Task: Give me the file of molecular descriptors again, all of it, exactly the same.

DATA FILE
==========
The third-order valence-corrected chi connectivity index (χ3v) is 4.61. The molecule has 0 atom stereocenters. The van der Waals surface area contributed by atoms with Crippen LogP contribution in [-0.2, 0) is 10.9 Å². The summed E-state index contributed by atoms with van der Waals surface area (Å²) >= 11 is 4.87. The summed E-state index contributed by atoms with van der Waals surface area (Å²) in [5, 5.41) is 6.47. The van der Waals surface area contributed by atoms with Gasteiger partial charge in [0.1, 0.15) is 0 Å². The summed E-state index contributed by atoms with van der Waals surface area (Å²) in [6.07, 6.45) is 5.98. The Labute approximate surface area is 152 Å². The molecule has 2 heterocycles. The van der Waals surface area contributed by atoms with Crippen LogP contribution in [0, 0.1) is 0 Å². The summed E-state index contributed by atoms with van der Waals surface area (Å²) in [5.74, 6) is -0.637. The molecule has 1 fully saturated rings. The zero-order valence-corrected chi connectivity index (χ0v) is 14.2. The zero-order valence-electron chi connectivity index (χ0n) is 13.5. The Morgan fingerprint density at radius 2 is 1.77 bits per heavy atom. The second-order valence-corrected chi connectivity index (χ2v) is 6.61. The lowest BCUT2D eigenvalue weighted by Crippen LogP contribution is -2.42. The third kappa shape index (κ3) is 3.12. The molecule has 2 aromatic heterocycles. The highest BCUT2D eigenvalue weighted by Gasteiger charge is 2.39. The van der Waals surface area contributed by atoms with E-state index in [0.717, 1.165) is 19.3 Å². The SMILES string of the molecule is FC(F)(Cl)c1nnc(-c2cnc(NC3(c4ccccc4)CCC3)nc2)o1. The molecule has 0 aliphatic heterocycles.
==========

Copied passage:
The third-order valence-corrected chi connectivity index (χ3v) is 4.61. The molecule has 0 atom stereocenters. The van der Waals surface area contributed by atoms with Crippen LogP contribution in [-0.2, 0) is 10.9 Å². The summed E-state index contributed by atoms with van der Waals surface area (Å²) >= 11 is 4.87. The summed E-state index contributed by atoms with van der Waals surface area (Å²) in [5, 5.41) is 6.47. The van der Waals surface area contributed by atoms with Gasteiger partial charge in [0.1, 0.15) is 0 Å². The summed E-state index contributed by atoms with van der Waals surface area (Å²) in [6.07, 6.45) is 5.98. The Labute approximate surface area is 152 Å². The molecule has 2 heterocycles. The van der Waals surface area contributed by atoms with Crippen LogP contribution in [0, 0.1) is 0 Å². The summed E-state index contributed by atoms with van der Waals surface area (Å²) in [5.74, 6) is -0.637. The molecule has 1 fully saturated rings. The zero-order valence-corrected chi connectivity index (χ0v) is 14.2. The zero-order valence-electron chi connectivity index (χ0n) is 13.5. The Morgan fingerprint density at radius 2 is 1.77 bits per heavy atom. The second-order valence-corrected chi connectivity index (χ2v) is 6.61. The lowest BCUT2D eigenvalue weighted by Crippen LogP contribution is -2.42. The third kappa shape index (κ3) is 3.12. The molecule has 2 aromatic heterocycles. The highest BCUT2D eigenvalue weighted by Gasteiger charge is 2.39. The van der Waals surface area contributed by atoms with E-state index in [0.717, 1.165) is 19.3 Å². The SMILES string of the molecule is FC(F)(Cl)c1nnc(-c2cnc(NC3(c4ccccc4)CCC3)nc2)o1. The molecule has 0 aliphatic heterocycles.